The huge Sierra Bermeja fire, that burned for six days before being declared 'controlled', will 'seriously' increase the possibility of flooding in Estepona and on the western Costa del Sol strip in the coming years. That is the claim of Antonio Gallegos, an associate professor in the Department of Geography at the University of Malaga.
The expert points out that one of the worst fires recorded in Andalucía in recent years not only destroyed almost 10,000 hectares of land in Sierra Bermeja and the Genal Valley, and claimed the life of an Infoca firefighter, but added to the damage must be added "the loss of soil” and the immediate consequent risk of flooding on the coast, now the autumn rains are due.
According to the study carried out by Antonio Gallegos, professor and researcher in the Department of Geography at the University of Malaga, the fire will mean that during the next year some 1,320,000 tonnes of soil will be lost in the municipalities of Estepona, Jubrique and Genalguacil. This is almost twice the potential loss of soils under normal conditions, he explains.
For the Malaga province, as a whole, it will mean an increase in soil losses of two per cent.
“This is probably the most serious consequence after the fire, because although the recovery of the forest mass is relatively fast in Mediterranean species, the regeneration of the soils is a much slower process, taking several dozen years", he says.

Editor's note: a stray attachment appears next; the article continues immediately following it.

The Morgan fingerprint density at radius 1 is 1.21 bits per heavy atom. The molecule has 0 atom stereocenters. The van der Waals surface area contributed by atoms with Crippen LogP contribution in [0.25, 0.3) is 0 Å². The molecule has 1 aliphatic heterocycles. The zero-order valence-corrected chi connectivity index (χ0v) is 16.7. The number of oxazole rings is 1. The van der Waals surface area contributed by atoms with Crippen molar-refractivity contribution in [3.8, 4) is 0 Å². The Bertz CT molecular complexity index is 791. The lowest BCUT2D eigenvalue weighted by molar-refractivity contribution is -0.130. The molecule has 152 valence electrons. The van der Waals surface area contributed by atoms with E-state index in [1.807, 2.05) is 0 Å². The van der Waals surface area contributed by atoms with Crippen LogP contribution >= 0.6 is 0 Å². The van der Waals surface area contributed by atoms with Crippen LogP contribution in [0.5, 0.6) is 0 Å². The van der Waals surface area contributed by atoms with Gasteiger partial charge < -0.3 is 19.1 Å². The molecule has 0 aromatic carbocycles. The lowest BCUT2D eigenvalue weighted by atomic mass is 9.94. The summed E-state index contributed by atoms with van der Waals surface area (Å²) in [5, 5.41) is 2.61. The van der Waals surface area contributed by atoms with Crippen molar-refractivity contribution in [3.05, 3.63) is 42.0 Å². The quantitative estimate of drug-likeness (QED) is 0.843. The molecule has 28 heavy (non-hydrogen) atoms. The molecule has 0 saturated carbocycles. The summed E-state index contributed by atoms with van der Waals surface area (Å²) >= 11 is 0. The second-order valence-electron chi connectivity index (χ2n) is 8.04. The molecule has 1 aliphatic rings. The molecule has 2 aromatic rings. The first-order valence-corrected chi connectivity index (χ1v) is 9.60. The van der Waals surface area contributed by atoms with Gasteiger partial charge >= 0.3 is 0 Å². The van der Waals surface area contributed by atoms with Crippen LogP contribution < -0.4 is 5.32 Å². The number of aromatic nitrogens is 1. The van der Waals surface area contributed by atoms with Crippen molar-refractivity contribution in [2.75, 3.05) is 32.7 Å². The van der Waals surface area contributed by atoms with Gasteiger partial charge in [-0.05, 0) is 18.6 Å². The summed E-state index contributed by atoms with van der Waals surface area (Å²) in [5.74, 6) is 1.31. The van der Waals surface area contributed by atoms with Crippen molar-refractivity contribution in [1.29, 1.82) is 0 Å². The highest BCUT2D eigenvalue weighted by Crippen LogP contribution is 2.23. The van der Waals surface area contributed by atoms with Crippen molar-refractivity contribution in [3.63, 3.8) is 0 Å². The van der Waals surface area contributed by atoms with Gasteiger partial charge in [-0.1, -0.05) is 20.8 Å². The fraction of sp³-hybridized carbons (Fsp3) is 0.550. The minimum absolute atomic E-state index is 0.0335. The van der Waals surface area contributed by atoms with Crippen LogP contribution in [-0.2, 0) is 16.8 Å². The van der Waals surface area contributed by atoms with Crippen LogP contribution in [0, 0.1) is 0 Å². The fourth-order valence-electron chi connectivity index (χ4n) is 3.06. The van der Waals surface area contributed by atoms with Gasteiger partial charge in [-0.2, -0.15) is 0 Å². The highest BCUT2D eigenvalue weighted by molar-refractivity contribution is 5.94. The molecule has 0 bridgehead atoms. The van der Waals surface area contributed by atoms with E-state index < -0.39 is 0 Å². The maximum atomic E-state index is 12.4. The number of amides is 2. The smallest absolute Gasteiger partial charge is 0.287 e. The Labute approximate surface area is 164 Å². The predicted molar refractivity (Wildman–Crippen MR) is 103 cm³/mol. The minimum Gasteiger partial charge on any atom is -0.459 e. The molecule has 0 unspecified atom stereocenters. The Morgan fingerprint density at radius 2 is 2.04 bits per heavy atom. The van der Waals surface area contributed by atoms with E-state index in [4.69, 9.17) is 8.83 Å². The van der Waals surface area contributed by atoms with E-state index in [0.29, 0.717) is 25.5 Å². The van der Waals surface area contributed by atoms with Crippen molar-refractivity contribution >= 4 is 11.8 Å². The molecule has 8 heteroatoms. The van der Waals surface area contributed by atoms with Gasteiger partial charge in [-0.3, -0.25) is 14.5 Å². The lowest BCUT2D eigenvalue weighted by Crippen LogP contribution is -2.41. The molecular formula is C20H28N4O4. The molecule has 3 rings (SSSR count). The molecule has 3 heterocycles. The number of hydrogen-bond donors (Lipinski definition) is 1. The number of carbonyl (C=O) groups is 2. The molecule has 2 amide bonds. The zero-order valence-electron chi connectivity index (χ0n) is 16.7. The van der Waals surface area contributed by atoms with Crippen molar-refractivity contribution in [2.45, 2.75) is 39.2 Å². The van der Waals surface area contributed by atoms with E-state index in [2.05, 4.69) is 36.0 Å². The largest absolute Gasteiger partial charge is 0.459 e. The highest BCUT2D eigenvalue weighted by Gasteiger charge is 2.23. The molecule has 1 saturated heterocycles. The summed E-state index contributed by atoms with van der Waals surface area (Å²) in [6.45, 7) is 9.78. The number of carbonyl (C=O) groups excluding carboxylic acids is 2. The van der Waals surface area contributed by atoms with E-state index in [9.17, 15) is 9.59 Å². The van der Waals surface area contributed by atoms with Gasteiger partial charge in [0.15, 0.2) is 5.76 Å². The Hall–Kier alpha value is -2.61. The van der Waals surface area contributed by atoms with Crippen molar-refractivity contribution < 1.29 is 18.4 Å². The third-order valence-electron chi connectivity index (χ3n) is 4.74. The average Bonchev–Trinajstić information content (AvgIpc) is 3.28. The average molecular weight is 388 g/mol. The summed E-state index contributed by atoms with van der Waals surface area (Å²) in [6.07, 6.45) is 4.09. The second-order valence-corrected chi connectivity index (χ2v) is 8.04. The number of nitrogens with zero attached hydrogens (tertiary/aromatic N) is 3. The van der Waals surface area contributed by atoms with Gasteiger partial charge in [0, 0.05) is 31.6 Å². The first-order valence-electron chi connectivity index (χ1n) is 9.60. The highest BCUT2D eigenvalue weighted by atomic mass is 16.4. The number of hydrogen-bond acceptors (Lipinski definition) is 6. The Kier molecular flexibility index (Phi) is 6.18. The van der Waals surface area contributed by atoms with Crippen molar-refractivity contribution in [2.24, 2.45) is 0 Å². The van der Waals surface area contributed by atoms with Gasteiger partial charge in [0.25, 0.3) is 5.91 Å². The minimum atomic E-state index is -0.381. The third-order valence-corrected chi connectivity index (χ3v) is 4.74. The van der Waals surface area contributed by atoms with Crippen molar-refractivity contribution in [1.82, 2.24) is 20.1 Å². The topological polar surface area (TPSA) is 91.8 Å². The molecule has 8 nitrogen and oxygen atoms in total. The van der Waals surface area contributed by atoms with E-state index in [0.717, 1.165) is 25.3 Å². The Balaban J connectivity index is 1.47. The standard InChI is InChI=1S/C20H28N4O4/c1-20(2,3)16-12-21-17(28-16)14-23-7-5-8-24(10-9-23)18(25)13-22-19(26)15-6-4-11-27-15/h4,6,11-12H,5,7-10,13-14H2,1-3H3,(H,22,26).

And he warns about the consequent risk of flooding.
The Sierra Bermeja, says the expert, "constituted an excellent guarantee against flooding on the western Costa del Sol, thanks to its vegetation cover and its great capacity to soak up precipitation and mitigate the risks of torrential rains." But he estimates the infiltration capacity of the burned area has been drastically reduced, going from 112.8 l/m2 to only 14.6.
“This means that, before the fire, only storms with more than 112 litres per square metre generated runoff, but from now on, any rain that exceeds 14 litrs will generate runoff. As a result, the frequency and severity of flooding will be much higher. And the risks will only begin to fade when the forest and the soils recover,” Gallegos says.
For the municipalities of Estepona, Jubrique and Genalguacil, the water retention capacity of the soils has been reduced by half (51, 55 and 45 per cent respectively). These estimates have been made using the USLE (Universal Soil Loss Equation) formulation and Instruction 5.2-IC for surface drainage.
The expert says that, in the coming months, some hydrological-forest correction tasks will be essential, to help recover the forest and reduce the loss of soil and the probable floods on the coastal strip.